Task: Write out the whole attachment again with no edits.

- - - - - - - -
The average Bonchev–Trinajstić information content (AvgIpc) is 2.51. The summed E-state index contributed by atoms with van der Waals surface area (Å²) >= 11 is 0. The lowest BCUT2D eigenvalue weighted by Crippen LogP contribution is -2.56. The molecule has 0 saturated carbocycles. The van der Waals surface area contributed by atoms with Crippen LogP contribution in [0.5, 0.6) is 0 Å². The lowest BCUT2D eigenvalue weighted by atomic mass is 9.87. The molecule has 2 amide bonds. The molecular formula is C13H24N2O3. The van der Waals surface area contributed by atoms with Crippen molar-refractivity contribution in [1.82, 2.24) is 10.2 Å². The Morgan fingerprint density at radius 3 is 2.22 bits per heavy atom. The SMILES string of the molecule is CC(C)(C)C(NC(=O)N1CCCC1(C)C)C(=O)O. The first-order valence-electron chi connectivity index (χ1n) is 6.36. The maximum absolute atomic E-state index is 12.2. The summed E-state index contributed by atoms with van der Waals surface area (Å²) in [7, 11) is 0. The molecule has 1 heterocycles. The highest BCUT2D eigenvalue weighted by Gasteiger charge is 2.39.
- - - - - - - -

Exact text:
The average Bonchev–Trinajstić information content (AvgIpc) is 2.51. The summed E-state index contributed by atoms with van der Waals surface area (Å²) >= 11 is 0. The lowest BCUT2D eigenvalue weighted by Crippen LogP contribution is -2.56. The molecule has 0 saturated carbocycles. The van der Waals surface area contributed by atoms with Crippen LogP contribution in [0.5, 0.6) is 0 Å². The lowest BCUT2D eigenvalue weighted by atomic mass is 9.87. The molecule has 2 amide bonds. The molecular formula is C13H24N2O3. The van der Waals surface area contributed by atoms with Crippen molar-refractivity contribution in [1.82, 2.24) is 10.2 Å². The Morgan fingerprint density at radius 3 is 2.22 bits per heavy atom. The SMILES string of the molecule is CC(C)(C)C(NC(=O)N1CCCC1(C)C)C(=O)O. The first-order valence-electron chi connectivity index (χ1n) is 6.36. The maximum absolute atomic E-state index is 12.2. The summed E-state index contributed by atoms with van der Waals surface area (Å²) in [7, 11) is 0. The molecule has 1 heterocycles. The highest BCUT2D eigenvalue weighted by Gasteiger charge is 2.39.